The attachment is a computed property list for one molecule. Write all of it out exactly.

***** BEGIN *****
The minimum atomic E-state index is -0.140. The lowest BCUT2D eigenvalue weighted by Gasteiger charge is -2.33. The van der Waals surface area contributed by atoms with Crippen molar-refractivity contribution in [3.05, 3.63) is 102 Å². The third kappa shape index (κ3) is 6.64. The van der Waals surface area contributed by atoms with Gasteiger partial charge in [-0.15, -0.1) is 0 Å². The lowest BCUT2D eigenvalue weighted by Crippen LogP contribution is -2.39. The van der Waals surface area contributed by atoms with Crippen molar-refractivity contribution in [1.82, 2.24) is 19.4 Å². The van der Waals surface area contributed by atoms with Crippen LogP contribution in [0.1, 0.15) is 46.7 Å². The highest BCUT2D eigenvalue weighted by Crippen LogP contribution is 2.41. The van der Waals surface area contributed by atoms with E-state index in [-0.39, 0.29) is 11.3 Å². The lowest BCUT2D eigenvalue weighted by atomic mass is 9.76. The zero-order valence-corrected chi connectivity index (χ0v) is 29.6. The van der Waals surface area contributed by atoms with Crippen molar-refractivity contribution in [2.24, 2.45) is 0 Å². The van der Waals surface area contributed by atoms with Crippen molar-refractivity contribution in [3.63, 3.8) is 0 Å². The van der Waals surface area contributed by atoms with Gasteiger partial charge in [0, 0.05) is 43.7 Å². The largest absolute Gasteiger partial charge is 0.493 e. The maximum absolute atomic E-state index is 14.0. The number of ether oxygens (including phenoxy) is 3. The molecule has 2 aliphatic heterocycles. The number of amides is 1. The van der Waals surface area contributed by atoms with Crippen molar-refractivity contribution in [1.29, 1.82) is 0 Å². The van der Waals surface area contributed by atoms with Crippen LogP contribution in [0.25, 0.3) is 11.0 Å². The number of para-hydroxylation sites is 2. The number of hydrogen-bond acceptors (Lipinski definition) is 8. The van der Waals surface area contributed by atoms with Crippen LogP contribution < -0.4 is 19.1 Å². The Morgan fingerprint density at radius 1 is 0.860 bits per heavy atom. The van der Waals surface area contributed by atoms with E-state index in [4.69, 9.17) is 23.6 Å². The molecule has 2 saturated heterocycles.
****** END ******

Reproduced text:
The minimum atomic E-state index is -0.140. The lowest BCUT2D eigenvalue weighted by Gasteiger charge is -2.33. The van der Waals surface area contributed by atoms with Crippen molar-refractivity contribution in [3.05, 3.63) is 102 Å². The third kappa shape index (κ3) is 6.64. The van der Waals surface area contributed by atoms with Gasteiger partial charge in [-0.15, -0.1) is 0 Å². The lowest BCUT2D eigenvalue weighted by Crippen LogP contribution is -2.39. The van der Waals surface area contributed by atoms with Crippen molar-refractivity contribution in [1.82, 2.24) is 19.4 Å². The van der Waals surface area contributed by atoms with Crippen LogP contribution in [0.1, 0.15) is 46.7 Å². The highest BCUT2D eigenvalue weighted by Crippen LogP contribution is 2.41. The van der Waals surface area contributed by atoms with E-state index in [-0.39, 0.29) is 11.3 Å². The lowest BCUT2D eigenvalue weighted by atomic mass is 9.76. The zero-order valence-corrected chi connectivity index (χ0v) is 29.6. The van der Waals surface area contributed by atoms with Crippen molar-refractivity contribution in [2.24, 2.45) is 0 Å². The van der Waals surface area contributed by atoms with Crippen molar-refractivity contribution in [3.63, 3.8) is 0 Å². The van der Waals surface area contributed by atoms with Gasteiger partial charge in [0, 0.05) is 43.7 Å². The largest absolute Gasteiger partial charge is 0.493 e. The maximum absolute atomic E-state index is 14.0. The number of ether oxygens (including phenoxy) is 3. The molecule has 2 aliphatic heterocycles. The number of amides is 1. The van der Waals surface area contributed by atoms with Crippen molar-refractivity contribution in [1.29, 1.82) is 0 Å². The van der Waals surface area contributed by atoms with Crippen LogP contribution in [0.25, 0.3) is 11.0 Å². The number of para-hydroxylation sites is 2. The number of hydrogen-bond acceptors (Lipinski definition) is 8. The van der Waals surface area contributed by atoms with Crippen LogP contribution < -0.4 is 19.1 Å². The Morgan fingerprint density at radius 1 is 0.860 bits per heavy atom. The van der Waals surface area contributed by atoms with E-state index in [4.69, 9.17) is 23.6 Å². The molecule has 2 saturated heterocycles.